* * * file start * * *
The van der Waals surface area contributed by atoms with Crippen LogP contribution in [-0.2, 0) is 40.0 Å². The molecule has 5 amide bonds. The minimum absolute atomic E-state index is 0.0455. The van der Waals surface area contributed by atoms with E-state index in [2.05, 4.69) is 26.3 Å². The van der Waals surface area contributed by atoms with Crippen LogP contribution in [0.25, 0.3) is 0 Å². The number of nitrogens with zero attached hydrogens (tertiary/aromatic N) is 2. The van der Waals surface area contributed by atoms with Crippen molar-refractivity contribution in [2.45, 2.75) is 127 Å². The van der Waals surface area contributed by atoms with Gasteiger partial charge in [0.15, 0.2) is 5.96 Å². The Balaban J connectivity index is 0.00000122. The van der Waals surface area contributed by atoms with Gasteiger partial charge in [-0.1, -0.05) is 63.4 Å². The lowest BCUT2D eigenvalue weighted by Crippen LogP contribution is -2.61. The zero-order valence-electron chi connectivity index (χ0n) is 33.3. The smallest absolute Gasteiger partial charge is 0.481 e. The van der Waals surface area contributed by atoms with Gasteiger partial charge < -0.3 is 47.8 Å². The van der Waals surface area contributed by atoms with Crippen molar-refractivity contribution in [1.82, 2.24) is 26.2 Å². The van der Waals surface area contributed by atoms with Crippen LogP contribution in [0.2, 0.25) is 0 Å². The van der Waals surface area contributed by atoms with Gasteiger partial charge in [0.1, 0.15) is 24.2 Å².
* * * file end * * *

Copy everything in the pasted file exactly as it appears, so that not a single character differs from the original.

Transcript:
The van der Waals surface area contributed by atoms with Crippen LogP contribution in [-0.2, 0) is 40.0 Å². The molecule has 5 amide bonds. The minimum absolute atomic E-state index is 0.0455. The van der Waals surface area contributed by atoms with E-state index in [2.05, 4.69) is 26.3 Å². The van der Waals surface area contributed by atoms with Crippen LogP contribution in [0.25, 0.3) is 0 Å². The number of nitrogens with zero attached hydrogens (tertiary/aromatic N) is 2. The van der Waals surface area contributed by atoms with Crippen molar-refractivity contribution in [2.45, 2.75) is 127 Å². The van der Waals surface area contributed by atoms with Gasteiger partial charge in [0.15, 0.2) is 5.96 Å². The Balaban J connectivity index is 0.00000122. The van der Waals surface area contributed by atoms with Gasteiger partial charge in [-0.1, -0.05) is 63.4 Å². The lowest BCUT2D eigenvalue weighted by Crippen LogP contribution is -2.61. The zero-order valence-electron chi connectivity index (χ0n) is 33.3. The smallest absolute Gasteiger partial charge is 0.481 e. The van der Waals surface area contributed by atoms with Gasteiger partial charge < -0.3 is 47.8 Å². The van der Waals surface area contributed by atoms with Crippen molar-refractivity contribution in [1.82, 2.24) is 26.2 Å². The van der Waals surface area contributed by atoms with Crippen LogP contribution in [0.2, 0.25) is 0 Å². The van der Waals surface area contributed by atoms with Gasteiger partial charge in [0.1, 0.15) is 24.2 Å².